Imagine a layered birthday cake. The top layer is rich, decadent, and sinfully pleasurable. The next layer is made of rat turds. The layer beneath that is the same as the top layer, but the next few layers are a variety of different kinds of turd. There’s one last layer of ‘so good, there should be a law against it’ before it’s more faecal layers until the bottom.
That, in a nutshell, is what Snow White and the Huntsman is like.
The film is yet another retelling of the Snow White fairytale. That actress from Twilight (you know the one, yeah her) plays young Snow White, a princess whose father is murdered by her step mother who turns out to be an evil witch (Charlize Theron). Snow White flees into the woods before she eats an apple, falls asleep, wakes up when a guy kisses her, and then defeats the step mother evil witch.
I talk and think a lot about this broad trope of film: stories where the audience knows in advance what is going to happen. I find it an interesting field with an extremely long pedigree. Nobody sat down to watch Euripides’ Medea wondering if Jason and Medea were going to reconcile. Nobody sat through The Iliad wondering if the Trojans would win. If you haven’t read the Gospels, spoiler alert: Jesus gets crucified.
We are seeing a lot of films and television which fits this broad category. It seems there’s a new historical drama released every few weeks. The movie-based-on-the-books/comic/game market is blooming. Movies based on fairytales (particularly Snow White) are coming back into vogue.
It presents challenges to writers. Do you translate the story to film by changing details to create ‘unforeseen’ twists? Do you explore the story against the backdrop of some unusual context? Do you just ignore the source material and make the film soft core porn?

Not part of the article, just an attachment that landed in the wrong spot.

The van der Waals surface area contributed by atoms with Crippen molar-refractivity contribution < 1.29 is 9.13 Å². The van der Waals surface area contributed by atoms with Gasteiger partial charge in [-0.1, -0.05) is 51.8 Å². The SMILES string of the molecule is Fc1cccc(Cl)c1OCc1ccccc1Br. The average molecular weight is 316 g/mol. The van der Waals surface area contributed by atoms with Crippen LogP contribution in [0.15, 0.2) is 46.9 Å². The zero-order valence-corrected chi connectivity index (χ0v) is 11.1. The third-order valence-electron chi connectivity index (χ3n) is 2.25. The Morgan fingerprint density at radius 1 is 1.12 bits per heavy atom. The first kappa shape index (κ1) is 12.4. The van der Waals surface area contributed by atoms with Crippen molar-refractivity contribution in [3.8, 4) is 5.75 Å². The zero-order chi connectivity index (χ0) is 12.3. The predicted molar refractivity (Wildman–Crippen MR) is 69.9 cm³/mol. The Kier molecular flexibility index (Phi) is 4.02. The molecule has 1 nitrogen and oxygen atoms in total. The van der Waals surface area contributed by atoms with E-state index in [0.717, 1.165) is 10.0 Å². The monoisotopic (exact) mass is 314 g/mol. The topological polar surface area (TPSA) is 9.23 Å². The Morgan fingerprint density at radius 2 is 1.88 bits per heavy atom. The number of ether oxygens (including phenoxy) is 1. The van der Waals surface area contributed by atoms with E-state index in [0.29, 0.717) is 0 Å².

Snow White and the Huntsman has tried to go for an ‘all of the above’ approach.
I won’t lie to you, Internet. Some parts of this film are uncomfortably sexy. I’ve been trying to impress this girl and I thought: ‘Hey, why not go see a rubbish film together?’ Several times throughout the film, without warning and apropos of nothing, Charlize Theron will do something weirdly sexy. Golly me, I didn’t know where to look. Had I accidentally taken my date to the pr0n parody of Julia Robert’s Mirror, Mirror?
Even parts which one wouldn’t think would be incredibly salacious become erotic. I’m pretty sure there’s a scene where the step mother witch queen is, like, doing the kingdom’s finances or something and so takes off her clothes in order to go for a bath and then sprays the bathwater out over some male citizens in the courtyard. None of it makes the slightest bit of narrative sense. It’s like somebody watched Twilight for Guys (NSFW) while reading Grimm’s Fairy Tales.
Fortunately, just when you think the action is getting a little bit too steamy, whatsherface from Twilight appears and makes everything as unsexy as possible. Snow White, for some reason, has been locked in a tower her entire life and yet:
1. knows how to ride a horse bareback
2. doesn’t know there’s a loose nail in her window but does know how to use it as a weapon but then doesn’t know how to use a knife without ‘chopping [her] fingers off’ but then does know how to use it after like literally ten seconds of training but does know how to use a longsword